Saturday, November 13, 2010

Good Committee Writing

Generally, I deplore writing by committee.

I don’t mind good collaboration, which you can see works wonderfully well in the likes of Gilbert and Sullivan, Harold Arlen and Yip Harburg, and Disney’s Sherman Brothers:

And let’s face it – just about everything you read out there has been written by more than one person, for every writer has an editor guiding the way. It’s easy to pick out, for example, where JK Rowling’s editors stepped in to guide her in her earlier books, though she found her own way afterward. JRR Tolkien and CS Lewis shared their works with each other and with others, seeking and getting plenty of input. I’m seeking input on my own writing (though, it seems, so is everyone else).

So it’s with this kind of baggage that I approach Jack Alan, an amalgam of Jack Goodman and Alan Green, both advertising men, who worked together on a series of humorous pieces that skewered the popular How-To books of their era.

They echo their skewering of the genre in the short piece “From Pillar to Post,” in which Jack Alan describes the early days of owning a Great Dane. Here, they describe what happens when Jack is called on to punish the misbehaving pup:

I now change my approach, deciding to try the Great Big Playmate tactic. Crouching on all fours, I advance on him, barking several times with mock ferocity. He decides to humor me by pretending he thinks I'm a huge, dangerous dog. With a happy yelp, he flashes around a chair and dashes upon me from behind. Since he weighs roughly eighty-two pounds at the moment, I am now flat on the floor with him on top of me. He wants to pretend he is shaking me by the neck. This is too difficult unless he actually does shake me by the back of the neck. So he does.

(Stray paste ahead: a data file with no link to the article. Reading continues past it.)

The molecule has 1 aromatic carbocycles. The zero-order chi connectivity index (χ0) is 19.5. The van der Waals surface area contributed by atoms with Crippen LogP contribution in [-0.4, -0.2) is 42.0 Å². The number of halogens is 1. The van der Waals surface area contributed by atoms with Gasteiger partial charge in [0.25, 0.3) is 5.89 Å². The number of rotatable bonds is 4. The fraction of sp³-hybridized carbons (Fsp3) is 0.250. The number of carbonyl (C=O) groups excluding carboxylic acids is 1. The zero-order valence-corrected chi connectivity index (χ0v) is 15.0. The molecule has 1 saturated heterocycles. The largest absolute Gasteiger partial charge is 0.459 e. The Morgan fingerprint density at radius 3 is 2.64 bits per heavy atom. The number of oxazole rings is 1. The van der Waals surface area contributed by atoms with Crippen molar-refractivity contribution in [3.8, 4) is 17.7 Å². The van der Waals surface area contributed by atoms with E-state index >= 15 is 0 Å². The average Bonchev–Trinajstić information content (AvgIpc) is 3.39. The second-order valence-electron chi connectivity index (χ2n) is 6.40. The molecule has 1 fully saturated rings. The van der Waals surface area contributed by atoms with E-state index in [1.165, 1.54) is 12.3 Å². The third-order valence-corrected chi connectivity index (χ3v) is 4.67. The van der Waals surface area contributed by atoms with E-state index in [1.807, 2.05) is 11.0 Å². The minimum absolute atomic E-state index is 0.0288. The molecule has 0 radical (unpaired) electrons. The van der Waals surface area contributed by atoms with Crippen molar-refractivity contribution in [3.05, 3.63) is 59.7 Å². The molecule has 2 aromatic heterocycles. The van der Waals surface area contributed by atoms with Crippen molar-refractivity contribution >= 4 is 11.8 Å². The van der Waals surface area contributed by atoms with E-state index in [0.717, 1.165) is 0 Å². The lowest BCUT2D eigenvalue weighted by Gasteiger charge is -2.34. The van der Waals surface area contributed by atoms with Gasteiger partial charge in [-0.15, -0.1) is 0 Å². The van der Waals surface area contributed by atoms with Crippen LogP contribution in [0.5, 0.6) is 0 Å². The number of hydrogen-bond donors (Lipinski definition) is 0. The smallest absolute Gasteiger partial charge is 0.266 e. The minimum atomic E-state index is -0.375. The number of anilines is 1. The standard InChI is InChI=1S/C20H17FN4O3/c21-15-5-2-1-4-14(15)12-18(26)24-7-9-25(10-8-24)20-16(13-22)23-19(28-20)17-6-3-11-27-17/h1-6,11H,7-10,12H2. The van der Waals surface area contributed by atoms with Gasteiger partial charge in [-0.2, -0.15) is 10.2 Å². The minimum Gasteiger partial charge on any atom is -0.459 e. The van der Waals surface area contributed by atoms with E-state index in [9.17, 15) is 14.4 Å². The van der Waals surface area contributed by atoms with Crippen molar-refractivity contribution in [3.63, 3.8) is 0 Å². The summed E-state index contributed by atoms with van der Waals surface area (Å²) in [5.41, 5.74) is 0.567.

I get up and brush myself off. I brush him off me, too, several times. I have now succeeded in gaining his confidence and showing him that I am a regular fellow who doesn't mind a good, clean romp, so I am through. But he isn't. He likes it too well to quit. He gets my tie in his teeth and hangs from it. It is some time before I get my breath.

He still refuses to stop. It is therefore time for me to Punish Him. I decide to lock him in the bathroom. This consists of the following steps:

1. He instantly senses my purpose and scrambles into the bedroom under the bed.
2. I rush after him and say, “Come out from under there this minute!”
3. He doesn't.
4. I get down on the floor and look under the bed. We face each other silently for a moment, each trying to outstare the other. I blink, which gives him the round.
5. I mutter several dire threats. So does he.
6. I hold out my handkerchief, hoping he will grab it and pull, thereby enabling me to drag him out.
7. He grabs it and pulls.
8. We are now both under the bed.
9. I seize him firmly and wriggle out.
10. A head bumps severely against the box spring. It is not his.
11. I shove and pull him into the bathroom and back out, closing the door.
12. I stop closing the door to avoid catching his nose in it.
13. I shove him back and close the door, catching my hand in it.
14. We both howl simultaneously.

Returning to the living room, tired but victorious (look up Pyrrhic in any good encyclopedia), I now proceed to describe my dog to you. He is still a puppy, seven months old. He is a good dog to have for a case history because, although a thoroughbred, he has a character which is practically a cross section of that of America's dogs.

Full text of their funny tale is found here.

Here, Jack Alan shows the secret of committee writing: The whole is better than the sum of its parts. While the writers may work together on ideas and word choice, they keep in mind that the end goal is a good, readable story, not that they win every argument.

Now maybe I’m reading these two wrong. Some teams have an idea man and a writer. Others do a bit of both. I’m putting on rose-tinted glasses here, imagining how the process works. However they do it, those pulling Jack Alan’s strings do it well.

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